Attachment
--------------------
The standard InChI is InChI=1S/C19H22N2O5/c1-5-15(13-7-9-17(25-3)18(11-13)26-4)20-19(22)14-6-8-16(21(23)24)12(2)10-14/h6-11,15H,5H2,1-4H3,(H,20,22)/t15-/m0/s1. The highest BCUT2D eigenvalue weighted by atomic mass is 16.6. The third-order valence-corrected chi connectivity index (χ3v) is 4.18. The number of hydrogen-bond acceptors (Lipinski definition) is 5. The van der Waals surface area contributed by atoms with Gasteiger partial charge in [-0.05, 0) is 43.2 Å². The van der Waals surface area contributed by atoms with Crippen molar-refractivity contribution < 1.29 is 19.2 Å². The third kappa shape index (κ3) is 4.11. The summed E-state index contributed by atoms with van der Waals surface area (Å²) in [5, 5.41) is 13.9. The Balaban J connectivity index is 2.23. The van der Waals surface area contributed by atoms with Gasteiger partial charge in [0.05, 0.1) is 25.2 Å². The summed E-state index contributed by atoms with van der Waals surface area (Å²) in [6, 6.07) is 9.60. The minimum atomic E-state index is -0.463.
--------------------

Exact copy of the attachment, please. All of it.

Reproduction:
The standard InChI is InChI=1S/C19H22N2O5/c1-5-15(13-7-9-17(25-3)18(11-13)26-4)20-19(22)14-6-8-16(21(23)24)12(2)10-14/h6-11,15H,5H2,1-4H3,(H,20,22)/t15-/m0/s1. The highest BCUT2D eigenvalue weighted by atomic mass is 16.6. The third-order valence-corrected chi connectivity index (χ3v) is 4.18. The number of hydrogen-bond acceptors (Lipinski definition) is 5. The van der Waals surface area contributed by atoms with Gasteiger partial charge in [-0.05, 0) is 43.2 Å². The van der Waals surface area contributed by atoms with Crippen molar-refractivity contribution < 1.29 is 19.2 Å². The third kappa shape index (κ3) is 4.11. The summed E-state index contributed by atoms with van der Waals surface area (Å²) in [5, 5.41) is 13.9. The Balaban J connectivity index is 2.23. The van der Waals surface area contributed by atoms with Gasteiger partial charge in [0.05, 0.1) is 25.2 Å². The summed E-state index contributed by atoms with van der Waals surface area (Å²) in [6, 6.07) is 9.60. The minimum atomic E-state index is -0.463.